“We got a lot of parent emails at first. Most of our students were used to the traditional classroom,” he said. “Once you explain it to them they understand.”
Wagner agrees that it was a learning process for teachers, students and parents.
“It’s a culture shift,” Wagner said. “Our core belief is, the best way to learn is from each other.”
Each class period begins with a quick opening on the day’s topic, from solving quadratic formulas to graphing. After that starts the solo time.
“At the beginning we called it struggle time,” Kleckner said.
This “struggle time” is an essential part of POST as students must try to figure out the solution on their own, also coming up with questions for the teacher or classmates about things they don’t understand.
“It’s not just five minutes of sitting there,” Kleckner said.
As Ludwig points out: “They learn through that struggle.”
After that solo time, teachers ask students to go into partner time to work collaboratively on the problem and discuss a solution. But the partner who can best explain the problem may not be the person next to a student.
“We give them the autonomy to walk across the room and ask someone a question,” Kleckner said.
The teacher continues to flow through the room and asks questions to the groups.
“The word ‘why’ is said hundreds of times in a class period,” Kleckner said.
To wrap up a lesson, a closer is picked out to go to the front of the room and work through the solution and answer questions. Kleckner said the instructors usually have a short rehearsal with the closers before they start.
Taylor said teachers try to call on different students to handle the closing.
“They have to step out of their comfort zone,” she said.
Powell added: “It is uncomfortable for them to get up there. We want them to get comfortable. We want them to share where they make mistakes.”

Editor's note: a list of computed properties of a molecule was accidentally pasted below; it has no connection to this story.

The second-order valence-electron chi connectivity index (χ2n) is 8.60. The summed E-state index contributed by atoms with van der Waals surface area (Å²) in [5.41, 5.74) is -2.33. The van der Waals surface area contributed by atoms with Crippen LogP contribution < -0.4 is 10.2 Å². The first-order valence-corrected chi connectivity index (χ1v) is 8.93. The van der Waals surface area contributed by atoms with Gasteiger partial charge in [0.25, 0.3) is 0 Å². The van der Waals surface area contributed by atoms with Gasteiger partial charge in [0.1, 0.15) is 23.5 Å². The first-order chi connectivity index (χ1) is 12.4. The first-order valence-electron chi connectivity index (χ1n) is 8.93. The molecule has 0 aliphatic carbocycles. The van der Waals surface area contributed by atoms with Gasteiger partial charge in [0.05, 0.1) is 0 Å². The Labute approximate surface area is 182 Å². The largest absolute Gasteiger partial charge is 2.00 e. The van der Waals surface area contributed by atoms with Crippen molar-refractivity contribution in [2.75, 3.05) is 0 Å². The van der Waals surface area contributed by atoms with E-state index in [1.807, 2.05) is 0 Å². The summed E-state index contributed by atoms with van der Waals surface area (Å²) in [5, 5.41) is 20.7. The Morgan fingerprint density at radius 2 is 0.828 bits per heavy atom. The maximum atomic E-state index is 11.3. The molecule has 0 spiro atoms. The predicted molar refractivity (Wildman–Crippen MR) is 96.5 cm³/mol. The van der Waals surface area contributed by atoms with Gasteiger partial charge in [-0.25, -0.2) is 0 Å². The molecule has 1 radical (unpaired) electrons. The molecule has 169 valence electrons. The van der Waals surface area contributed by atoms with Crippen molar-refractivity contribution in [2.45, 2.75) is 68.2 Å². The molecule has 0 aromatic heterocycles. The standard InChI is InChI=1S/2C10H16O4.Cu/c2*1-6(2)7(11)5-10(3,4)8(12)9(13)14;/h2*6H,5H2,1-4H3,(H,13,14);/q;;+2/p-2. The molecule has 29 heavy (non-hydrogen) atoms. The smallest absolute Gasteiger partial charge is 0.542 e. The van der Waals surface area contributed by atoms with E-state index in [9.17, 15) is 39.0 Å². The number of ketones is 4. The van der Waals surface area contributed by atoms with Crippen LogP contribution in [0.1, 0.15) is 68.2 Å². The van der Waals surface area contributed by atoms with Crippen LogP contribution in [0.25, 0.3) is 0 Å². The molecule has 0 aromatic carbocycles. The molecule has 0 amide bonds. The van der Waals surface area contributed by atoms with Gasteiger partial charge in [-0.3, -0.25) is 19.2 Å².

While one is closing, other students ask questions and take notes – taking responsibility to learn from their peers.
During each lesson, the focus isn’t just on coming up with the right answer. It’s learning the process of how to solve the problem in the future.
“As you’re doing a math problem, you come up with different ways of doing it. You may come up with two or three,” Kleckner said. “Kids can pick the best way to work with their brain.”
The strategy of teaching is working, according to Wagner.
“The data shows scores went up, and we’re sticking with what’s working,” Wagner said.
Teachers say more important than just passing standardized tests, they are witnessing progress. Students who were well below the passing mark are moving toward a passing grade or meeting standards.
“If that growth pattern continues, they will eventually be passing,” Ludwig said.
But it’s not just about scores and passing. It’s the other benefits where teachers gain rewards.
“To see their confidence build up is great,” Powell said.
The POST method has been carried on to high school and the principles used in other subjects. The teachers expect these skills to benefit the students not just in the classroom moving forward.
“When they get out in the real world, they will have to work with partners and be able to solve problems,” Kleckner said. “This is part of getting them future ready.”